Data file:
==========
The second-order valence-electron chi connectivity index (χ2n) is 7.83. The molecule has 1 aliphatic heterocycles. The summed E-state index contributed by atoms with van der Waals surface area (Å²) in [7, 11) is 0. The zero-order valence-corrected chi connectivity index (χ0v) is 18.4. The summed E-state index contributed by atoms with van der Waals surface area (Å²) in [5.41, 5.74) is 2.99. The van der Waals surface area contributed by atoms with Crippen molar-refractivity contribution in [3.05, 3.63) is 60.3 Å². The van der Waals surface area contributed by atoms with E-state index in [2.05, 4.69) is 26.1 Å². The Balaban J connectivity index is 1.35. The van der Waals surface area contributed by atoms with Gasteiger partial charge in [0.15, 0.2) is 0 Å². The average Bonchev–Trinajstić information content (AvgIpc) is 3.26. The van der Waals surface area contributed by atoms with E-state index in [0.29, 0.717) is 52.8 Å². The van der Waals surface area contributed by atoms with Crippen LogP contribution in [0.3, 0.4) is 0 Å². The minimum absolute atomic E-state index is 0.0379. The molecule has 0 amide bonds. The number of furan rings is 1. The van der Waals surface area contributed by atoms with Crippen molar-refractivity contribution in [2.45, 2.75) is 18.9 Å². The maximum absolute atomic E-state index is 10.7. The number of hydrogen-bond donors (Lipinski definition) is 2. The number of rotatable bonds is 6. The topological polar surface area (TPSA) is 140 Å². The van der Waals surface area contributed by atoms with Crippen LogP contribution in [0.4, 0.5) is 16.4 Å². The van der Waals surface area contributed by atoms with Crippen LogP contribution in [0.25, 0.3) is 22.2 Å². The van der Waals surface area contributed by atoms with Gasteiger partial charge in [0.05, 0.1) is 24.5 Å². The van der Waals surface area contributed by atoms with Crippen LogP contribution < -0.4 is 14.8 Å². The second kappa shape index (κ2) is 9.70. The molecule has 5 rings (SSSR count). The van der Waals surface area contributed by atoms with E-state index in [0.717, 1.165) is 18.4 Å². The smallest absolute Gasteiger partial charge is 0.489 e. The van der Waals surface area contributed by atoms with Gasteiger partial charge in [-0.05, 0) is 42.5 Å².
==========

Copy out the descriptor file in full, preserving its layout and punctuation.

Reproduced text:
The second-order valence-electron chi connectivity index (χ2n) is 7.83. The molecule has 1 aliphatic heterocycles. The summed E-state index contributed by atoms with van der Waals surface area (Å²) in [7, 11) is 0. The zero-order valence-corrected chi connectivity index (χ0v) is 18.4. The summed E-state index contributed by atoms with van der Waals surface area (Å²) in [5.41, 5.74) is 2.99. The van der Waals surface area contributed by atoms with Crippen molar-refractivity contribution in [3.05, 3.63) is 60.3 Å². The van der Waals surface area contributed by atoms with E-state index in [2.05, 4.69) is 26.1 Å². The Balaban J connectivity index is 1.35. The van der Waals surface area contributed by atoms with Gasteiger partial charge in [0.15, 0.2) is 0 Å². The average Bonchev–Trinajstić information content (AvgIpc) is 3.26. The van der Waals surface area contributed by atoms with E-state index in [0.29, 0.717) is 52.8 Å². The van der Waals surface area contributed by atoms with Crippen LogP contribution in [0.3, 0.4) is 0 Å². The minimum absolute atomic E-state index is 0.0379. The molecule has 0 amide bonds. The number of furan rings is 1. The van der Waals surface area contributed by atoms with Crippen molar-refractivity contribution in [2.45, 2.75) is 18.9 Å². The maximum absolute atomic E-state index is 10.7. The number of hydrogen-bond donors (Lipinski definition) is 2. The number of rotatable bonds is 6. The topological polar surface area (TPSA) is 140 Å². The van der Waals surface area contributed by atoms with Crippen LogP contribution in [0.4, 0.5) is 16.4 Å². The van der Waals surface area contributed by atoms with Crippen LogP contribution in [0.25, 0.3) is 22.2 Å². The van der Waals surface area contributed by atoms with Gasteiger partial charge in [0.05, 0.1) is 24.5 Å². The van der Waals surface area contributed by atoms with Crippen LogP contribution < -0.4 is 14.8 Å². The second kappa shape index (κ2) is 9.70. The molecule has 5 rings (SSSR count). The van der Waals surface area contributed by atoms with E-state index in [0.717, 1.165) is 18.4 Å². The smallest absolute Gasteiger partial charge is 0.489 e. The van der Waals surface area contributed by atoms with Gasteiger partial charge in [-0.05, 0) is 42.5 Å².